• Team at work

    Phil Mickelson
    Bones and Phil have split

    When I read that ‘Bones’ was leaving Phil after quarter of a century I was distraught, writes ANDY CAPOSTAGNO in Compleat Golfer

    One of the pleasures of watching Mickelson over the years has been eavesdropping on his conversations with Jim Mackay. They were like an old married couple, arguing over pin placements, wind direction, yardages, rulings from officials …

    The one constant was that at the end of the conversation, Phil would take the club offered and commit to the agreed shot. In the event of non-completion of the agreement there were no recriminations, just the steady plod after the ball and the renewal of discourse upon arrival.

    But all good things must come to an end. Bones blames his knees and, speaking as one whose knees gave up 20 years ago, I can understand where he’s coming from. The thing I can’t understand is how one caddie can spend 25 years with one player, but that’s largely because I am an 18-handicapper who has never used the same caddie twice.

    Indeed, before I came to this country in November 1992, I had never used a caddie at all. It is, therefore, not surprising that I can remember almost everything about the first person unlucky enough to carry my bag.

    It was 20 January 1993, a Wednesday. Google tells me, because I had forgotten, that on the same day Bill Clinton was inaugurated as the 42nd US president, and that Audrey Hepburn, of
    My Fair Lady and Breakfast at Tiffany’s fame, died at the age of 63.

    My caddie’s name was ‘Tubby’. He was a vertically challenged, barefoot and stout Indian gentleman, who came rushing up to me in the car park of Mt Edgecombe and announced that he would be honoured to carry my bag. When I opened the boot of my borrowed car and got out my borrowed clubs and borrowed trolley he should have read the signs and fled, but he did not, for Tubby was an optimist.

    I should explain that in those far-off days the Sunshine Tour, in common with most professional sport in South Africa, was emerging from the opprobrium of international isolation. It was so overjoyed at the idea that it might be written and spoken about beyond these shores that I, a newly-arrived member of the fourth estate, was invited to play at the pro-am before the Mt Edgecombe Trophy.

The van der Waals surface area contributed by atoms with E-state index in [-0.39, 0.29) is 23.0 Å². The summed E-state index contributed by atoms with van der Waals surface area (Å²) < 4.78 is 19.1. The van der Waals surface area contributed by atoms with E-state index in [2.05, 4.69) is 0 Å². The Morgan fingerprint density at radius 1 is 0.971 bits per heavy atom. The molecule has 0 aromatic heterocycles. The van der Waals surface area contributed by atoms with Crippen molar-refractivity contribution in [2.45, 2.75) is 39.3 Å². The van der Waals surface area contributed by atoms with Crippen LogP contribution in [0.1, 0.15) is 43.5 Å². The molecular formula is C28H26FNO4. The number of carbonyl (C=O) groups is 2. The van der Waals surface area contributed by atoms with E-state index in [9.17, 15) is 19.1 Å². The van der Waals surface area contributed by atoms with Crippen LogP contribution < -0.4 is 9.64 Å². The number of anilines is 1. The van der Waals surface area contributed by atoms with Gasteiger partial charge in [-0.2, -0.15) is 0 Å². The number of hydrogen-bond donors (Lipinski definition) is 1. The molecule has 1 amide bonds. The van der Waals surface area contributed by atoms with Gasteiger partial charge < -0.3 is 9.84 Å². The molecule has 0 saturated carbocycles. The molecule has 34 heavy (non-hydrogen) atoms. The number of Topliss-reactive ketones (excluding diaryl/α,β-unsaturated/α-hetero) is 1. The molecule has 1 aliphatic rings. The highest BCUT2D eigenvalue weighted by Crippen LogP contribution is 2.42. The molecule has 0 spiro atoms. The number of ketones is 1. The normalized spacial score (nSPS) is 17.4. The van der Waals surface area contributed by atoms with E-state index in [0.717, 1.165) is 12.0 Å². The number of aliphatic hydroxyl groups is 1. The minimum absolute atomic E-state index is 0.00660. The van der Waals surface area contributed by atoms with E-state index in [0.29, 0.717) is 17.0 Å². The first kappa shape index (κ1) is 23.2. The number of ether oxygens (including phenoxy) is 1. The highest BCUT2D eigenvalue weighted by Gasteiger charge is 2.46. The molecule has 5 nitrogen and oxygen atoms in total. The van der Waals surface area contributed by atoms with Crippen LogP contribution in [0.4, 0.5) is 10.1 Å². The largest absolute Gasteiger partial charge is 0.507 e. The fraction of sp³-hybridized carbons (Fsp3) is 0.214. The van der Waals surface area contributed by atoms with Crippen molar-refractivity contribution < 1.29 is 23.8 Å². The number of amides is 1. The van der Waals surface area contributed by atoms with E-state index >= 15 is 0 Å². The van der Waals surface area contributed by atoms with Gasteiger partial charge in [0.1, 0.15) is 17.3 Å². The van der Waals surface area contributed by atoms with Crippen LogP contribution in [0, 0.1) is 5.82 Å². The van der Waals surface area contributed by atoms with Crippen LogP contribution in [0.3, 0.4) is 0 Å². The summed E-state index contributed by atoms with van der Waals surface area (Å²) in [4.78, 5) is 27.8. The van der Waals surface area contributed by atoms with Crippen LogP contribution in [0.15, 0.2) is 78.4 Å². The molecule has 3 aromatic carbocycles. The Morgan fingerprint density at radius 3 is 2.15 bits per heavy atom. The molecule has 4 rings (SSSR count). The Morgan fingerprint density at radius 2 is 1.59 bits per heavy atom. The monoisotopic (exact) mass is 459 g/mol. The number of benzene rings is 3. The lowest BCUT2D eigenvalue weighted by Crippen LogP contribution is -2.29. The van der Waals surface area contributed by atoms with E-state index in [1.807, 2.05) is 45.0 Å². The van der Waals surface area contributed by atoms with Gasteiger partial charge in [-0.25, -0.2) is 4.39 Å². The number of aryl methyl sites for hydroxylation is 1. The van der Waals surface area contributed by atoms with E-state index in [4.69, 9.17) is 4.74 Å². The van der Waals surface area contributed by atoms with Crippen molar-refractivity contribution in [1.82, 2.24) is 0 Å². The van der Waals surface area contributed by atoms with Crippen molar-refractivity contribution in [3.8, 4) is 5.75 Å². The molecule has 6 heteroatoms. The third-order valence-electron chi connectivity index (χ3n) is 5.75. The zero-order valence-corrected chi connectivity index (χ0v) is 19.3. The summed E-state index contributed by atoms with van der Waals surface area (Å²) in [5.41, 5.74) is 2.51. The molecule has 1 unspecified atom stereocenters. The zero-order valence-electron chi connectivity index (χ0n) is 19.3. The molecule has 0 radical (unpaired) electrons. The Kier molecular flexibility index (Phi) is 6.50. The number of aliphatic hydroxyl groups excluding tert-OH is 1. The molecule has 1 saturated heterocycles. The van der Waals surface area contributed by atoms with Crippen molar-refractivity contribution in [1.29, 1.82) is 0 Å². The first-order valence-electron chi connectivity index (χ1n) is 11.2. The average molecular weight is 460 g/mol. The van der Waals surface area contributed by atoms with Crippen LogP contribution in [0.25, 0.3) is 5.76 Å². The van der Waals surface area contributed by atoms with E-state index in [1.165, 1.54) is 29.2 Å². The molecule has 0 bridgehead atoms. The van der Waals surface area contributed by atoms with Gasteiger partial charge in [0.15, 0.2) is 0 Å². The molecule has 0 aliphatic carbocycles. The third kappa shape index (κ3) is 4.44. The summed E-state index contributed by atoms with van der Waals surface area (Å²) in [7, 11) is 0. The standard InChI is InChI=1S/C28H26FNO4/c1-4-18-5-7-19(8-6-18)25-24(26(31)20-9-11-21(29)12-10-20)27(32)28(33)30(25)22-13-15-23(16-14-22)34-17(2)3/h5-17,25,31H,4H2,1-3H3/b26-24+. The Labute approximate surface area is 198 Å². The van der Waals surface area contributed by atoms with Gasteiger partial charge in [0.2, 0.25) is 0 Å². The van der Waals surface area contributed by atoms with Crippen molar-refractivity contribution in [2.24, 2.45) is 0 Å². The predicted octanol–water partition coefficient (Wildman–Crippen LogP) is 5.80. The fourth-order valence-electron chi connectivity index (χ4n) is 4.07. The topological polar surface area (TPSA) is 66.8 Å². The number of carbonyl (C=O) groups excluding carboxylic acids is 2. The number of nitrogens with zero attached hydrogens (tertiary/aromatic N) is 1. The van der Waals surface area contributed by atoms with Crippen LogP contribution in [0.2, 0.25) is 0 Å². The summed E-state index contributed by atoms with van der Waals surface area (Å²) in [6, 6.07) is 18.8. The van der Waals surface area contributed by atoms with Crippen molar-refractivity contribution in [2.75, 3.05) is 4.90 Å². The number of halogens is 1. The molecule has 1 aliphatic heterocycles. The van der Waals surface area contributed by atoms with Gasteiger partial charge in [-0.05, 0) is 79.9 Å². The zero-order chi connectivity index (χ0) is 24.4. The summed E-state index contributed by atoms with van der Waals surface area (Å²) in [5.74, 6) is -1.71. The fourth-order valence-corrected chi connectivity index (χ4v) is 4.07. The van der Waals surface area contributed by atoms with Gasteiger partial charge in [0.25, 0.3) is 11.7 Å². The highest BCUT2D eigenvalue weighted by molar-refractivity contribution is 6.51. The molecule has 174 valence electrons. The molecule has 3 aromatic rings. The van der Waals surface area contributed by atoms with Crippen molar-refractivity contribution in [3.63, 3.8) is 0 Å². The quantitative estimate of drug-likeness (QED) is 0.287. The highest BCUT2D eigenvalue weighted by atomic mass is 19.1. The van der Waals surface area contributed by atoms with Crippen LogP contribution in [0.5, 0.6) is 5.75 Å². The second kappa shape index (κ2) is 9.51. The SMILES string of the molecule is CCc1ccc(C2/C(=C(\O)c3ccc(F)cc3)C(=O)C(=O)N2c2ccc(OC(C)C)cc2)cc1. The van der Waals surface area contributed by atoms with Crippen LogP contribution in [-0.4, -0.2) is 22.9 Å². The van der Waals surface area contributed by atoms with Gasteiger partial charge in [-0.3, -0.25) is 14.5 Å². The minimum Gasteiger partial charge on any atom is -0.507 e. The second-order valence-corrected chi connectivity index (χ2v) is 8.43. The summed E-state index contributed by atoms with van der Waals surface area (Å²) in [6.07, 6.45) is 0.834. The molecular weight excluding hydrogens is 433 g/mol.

So we headed for the 1st tee, me with unutterable dread in my heart, Tubby giggling and introducing himself to the rest of my fourball. I should further explain that at this point in my life I had never played on a championship golf course and that my real handicap should have been about 32.

    Somehow I steered my first drive down the left-hand side of the fairway. This convinced Tubby that I knew what I was doing and he selected a 4-iron from my plastic pencil bag with which to play my second shot. The hole did not end well. Nor did the next, nor the one after that or the one after that. Slowly, Tubby’s enthusiasm began to wane.

    On the 5th hole I managed to get a 7-iron in the air and reasonably straight. Tubby took that as a sign from above and from that point on, whenever I asked for a club he would give me the 7-iron: ‘You hit that one nicely,’ he would say. I wonder whether that’s what Bones used to say to Phil?

    – This article first appeared in the August issue of Compleat Golfer, now on sale

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